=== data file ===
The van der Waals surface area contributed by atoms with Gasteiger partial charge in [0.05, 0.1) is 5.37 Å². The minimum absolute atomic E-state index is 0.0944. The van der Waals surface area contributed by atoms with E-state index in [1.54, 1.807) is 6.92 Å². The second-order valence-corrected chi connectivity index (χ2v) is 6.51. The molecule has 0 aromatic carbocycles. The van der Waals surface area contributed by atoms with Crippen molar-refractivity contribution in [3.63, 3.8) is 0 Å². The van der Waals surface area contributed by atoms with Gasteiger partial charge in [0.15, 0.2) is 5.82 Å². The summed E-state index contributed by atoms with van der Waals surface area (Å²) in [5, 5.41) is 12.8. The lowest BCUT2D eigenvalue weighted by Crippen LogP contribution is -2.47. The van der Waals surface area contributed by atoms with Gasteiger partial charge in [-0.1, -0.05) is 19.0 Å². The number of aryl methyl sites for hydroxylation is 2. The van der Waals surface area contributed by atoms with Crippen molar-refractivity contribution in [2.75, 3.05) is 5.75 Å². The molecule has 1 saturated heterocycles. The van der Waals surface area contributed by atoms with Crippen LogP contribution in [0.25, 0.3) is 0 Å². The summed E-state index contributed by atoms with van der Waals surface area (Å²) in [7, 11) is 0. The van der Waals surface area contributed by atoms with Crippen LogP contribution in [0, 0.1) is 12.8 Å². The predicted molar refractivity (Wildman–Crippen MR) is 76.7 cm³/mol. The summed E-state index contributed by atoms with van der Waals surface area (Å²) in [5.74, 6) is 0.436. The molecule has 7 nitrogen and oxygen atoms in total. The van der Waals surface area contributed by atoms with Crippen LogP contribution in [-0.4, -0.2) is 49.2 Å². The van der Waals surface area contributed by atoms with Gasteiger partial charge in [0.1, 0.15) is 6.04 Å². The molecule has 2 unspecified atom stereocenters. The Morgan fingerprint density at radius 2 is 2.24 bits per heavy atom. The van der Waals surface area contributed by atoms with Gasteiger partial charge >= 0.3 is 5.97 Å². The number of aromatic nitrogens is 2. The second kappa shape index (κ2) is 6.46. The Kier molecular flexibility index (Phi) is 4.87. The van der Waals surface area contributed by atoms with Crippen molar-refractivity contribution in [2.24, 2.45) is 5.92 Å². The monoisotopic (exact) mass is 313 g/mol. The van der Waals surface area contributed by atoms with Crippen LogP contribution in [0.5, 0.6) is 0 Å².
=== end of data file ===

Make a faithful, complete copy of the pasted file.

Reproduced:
The van der Waals surface area contributed by atoms with Gasteiger partial charge in [0.05, 0.1) is 5.37 Å². The minimum absolute atomic E-state index is 0.0944. The van der Waals surface area contributed by atoms with E-state index in [1.54, 1.807) is 6.92 Å². The second-order valence-corrected chi connectivity index (χ2v) is 6.51. The molecule has 0 aromatic carbocycles. The van der Waals surface area contributed by atoms with Crippen molar-refractivity contribution in [3.63, 3.8) is 0 Å². The van der Waals surface area contributed by atoms with Gasteiger partial charge in [0.15, 0.2) is 5.82 Å². The summed E-state index contributed by atoms with van der Waals surface area (Å²) in [5, 5.41) is 12.8. The lowest BCUT2D eigenvalue weighted by Crippen LogP contribution is -2.47. The van der Waals surface area contributed by atoms with Gasteiger partial charge in [-0.1, -0.05) is 19.0 Å². The number of aryl methyl sites for hydroxylation is 2. The van der Waals surface area contributed by atoms with Crippen molar-refractivity contribution in [2.75, 3.05) is 5.75 Å². The molecule has 1 saturated heterocycles. The van der Waals surface area contributed by atoms with Crippen LogP contribution in [0.25, 0.3) is 0 Å². The summed E-state index contributed by atoms with van der Waals surface area (Å²) in [7, 11) is 0. The van der Waals surface area contributed by atoms with Crippen LogP contribution in [0, 0.1) is 12.8 Å². The predicted molar refractivity (Wildman–Crippen MR) is 76.7 cm³/mol. The summed E-state index contributed by atoms with van der Waals surface area (Å²) in [5.74, 6) is 0.436. The molecule has 7 nitrogen and oxygen atoms in total. The van der Waals surface area contributed by atoms with Crippen LogP contribution in [-0.4, -0.2) is 49.2 Å². The van der Waals surface area contributed by atoms with Gasteiger partial charge in [0.1, 0.15) is 6.04 Å². The molecule has 2 unspecified atom stereocenters. The Morgan fingerprint density at radius 2 is 2.24 bits per heavy atom. The van der Waals surface area contributed by atoms with Gasteiger partial charge >= 0.3 is 5.97 Å². The number of aromatic nitrogens is 2. The second kappa shape index (κ2) is 6.46. The Kier molecular flexibility index (Phi) is 4.87. The van der Waals surface area contributed by atoms with Crippen molar-refractivity contribution in [2.24, 2.45) is 5.92 Å². The monoisotopic (exact) mass is 313 g/mol. The van der Waals surface area contributed by atoms with Crippen LogP contribution in [0.5, 0.6) is 0 Å².